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Subaru WRX and STI Sales Are Down Nearly 90 Percent, But It’s a Long Story

Is the WRX entering a crisis, or is this just a bump in the road? It's too early to say, but there are a lot of factors at work here.

Subaru’s new fifth-generation WRX is off to a rocky start, at least in terms of units sold. The automaker reported at the turn of April that sales of the WRX and STI were down a whopping 89.7 percent in the first quarter of 2022. In total, it moved just 576 with 204 of those coming in March. So what gives?

On paper, the new WRX is a better car compared to the outgoing model. We’ve driven it more than once, finding that it’s more potent than the generation it replaces—even if this new car is more mature. And before you get started on the plastic body cladding, looks are subjective.

Looking at the bigger automotive landscape, it’s important to note that Subaru is just as susceptible to the same supply chain woes as every other car company.  When I visited my local Toyota dealership in Ohio, the only new car they had was a very sad, beige Camry. If a manufacturing juggernaut like Toyota can’t keep dealer lots stocked with inventory, then imagine how tough it is for Subaru to crank out enthusiast sedans that admittedly appeal to a much smaller portion of buyers.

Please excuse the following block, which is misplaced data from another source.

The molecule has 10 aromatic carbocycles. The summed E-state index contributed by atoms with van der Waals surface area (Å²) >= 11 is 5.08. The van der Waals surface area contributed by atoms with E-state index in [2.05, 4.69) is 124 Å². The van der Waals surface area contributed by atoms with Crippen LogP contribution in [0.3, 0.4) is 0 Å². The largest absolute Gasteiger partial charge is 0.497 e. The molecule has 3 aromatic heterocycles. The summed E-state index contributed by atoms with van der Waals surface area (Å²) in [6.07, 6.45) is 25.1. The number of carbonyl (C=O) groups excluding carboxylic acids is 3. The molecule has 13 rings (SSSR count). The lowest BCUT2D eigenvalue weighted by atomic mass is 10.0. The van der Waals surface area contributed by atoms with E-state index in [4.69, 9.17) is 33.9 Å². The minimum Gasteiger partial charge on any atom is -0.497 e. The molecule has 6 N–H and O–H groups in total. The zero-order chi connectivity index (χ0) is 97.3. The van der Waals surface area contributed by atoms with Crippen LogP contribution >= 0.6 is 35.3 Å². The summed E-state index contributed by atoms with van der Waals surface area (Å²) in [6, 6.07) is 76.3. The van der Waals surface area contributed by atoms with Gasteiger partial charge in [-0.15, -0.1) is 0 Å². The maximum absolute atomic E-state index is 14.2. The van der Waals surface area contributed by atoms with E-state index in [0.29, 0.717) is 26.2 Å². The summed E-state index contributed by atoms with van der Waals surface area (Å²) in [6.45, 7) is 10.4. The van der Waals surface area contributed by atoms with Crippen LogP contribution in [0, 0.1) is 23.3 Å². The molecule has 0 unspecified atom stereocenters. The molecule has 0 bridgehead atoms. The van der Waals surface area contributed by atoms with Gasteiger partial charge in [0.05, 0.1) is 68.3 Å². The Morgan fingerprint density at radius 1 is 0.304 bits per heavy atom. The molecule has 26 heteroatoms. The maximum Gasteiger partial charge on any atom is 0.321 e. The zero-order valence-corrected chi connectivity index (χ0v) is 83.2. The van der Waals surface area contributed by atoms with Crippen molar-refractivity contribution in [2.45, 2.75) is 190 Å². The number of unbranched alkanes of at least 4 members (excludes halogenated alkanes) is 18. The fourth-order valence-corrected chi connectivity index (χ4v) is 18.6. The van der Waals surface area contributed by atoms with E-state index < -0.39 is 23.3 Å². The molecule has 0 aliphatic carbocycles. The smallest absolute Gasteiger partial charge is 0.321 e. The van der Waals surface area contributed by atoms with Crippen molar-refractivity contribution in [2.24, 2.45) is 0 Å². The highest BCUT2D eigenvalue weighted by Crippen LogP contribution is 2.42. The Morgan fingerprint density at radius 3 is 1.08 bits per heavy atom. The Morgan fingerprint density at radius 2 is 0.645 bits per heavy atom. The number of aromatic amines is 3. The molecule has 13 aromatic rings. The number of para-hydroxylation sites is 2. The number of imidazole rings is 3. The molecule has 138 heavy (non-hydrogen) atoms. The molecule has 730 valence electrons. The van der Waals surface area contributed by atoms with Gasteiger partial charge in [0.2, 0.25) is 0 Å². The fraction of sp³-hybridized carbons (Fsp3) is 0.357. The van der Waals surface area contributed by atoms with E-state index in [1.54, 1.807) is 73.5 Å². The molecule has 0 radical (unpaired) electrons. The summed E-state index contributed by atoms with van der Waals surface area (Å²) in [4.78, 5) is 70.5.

And did I mention that the WRX is new, as in, really new? Subaru just launched the fifth generation this year, reporting only 31 sales in February. Obviously, something this fresh on the scene is going to take time to establish itself—for example, neither of the two Subaru dealerships I visited close to my home even had a WRX. 

The elephant in the room, then, is the lack of a new STI. Though Subaru doesn’t break down sales by variants, not having the usual top-trim version of your halo car can and will simmer excitement for some enthusiasts. Let’s hope for Subaru’s sake as well as our own that the eventually electrified STI will be worth the wait.

Subaru was just one of many automakers who saw sales figures plummet in Q1 2022. Volume was down for most of its models, save for the Ascent, Crosstrek, and BRZ. It’s likely that WRX production and, in turn, sales will ramp up in the coming months, but the car’s simply different than those that preceded it.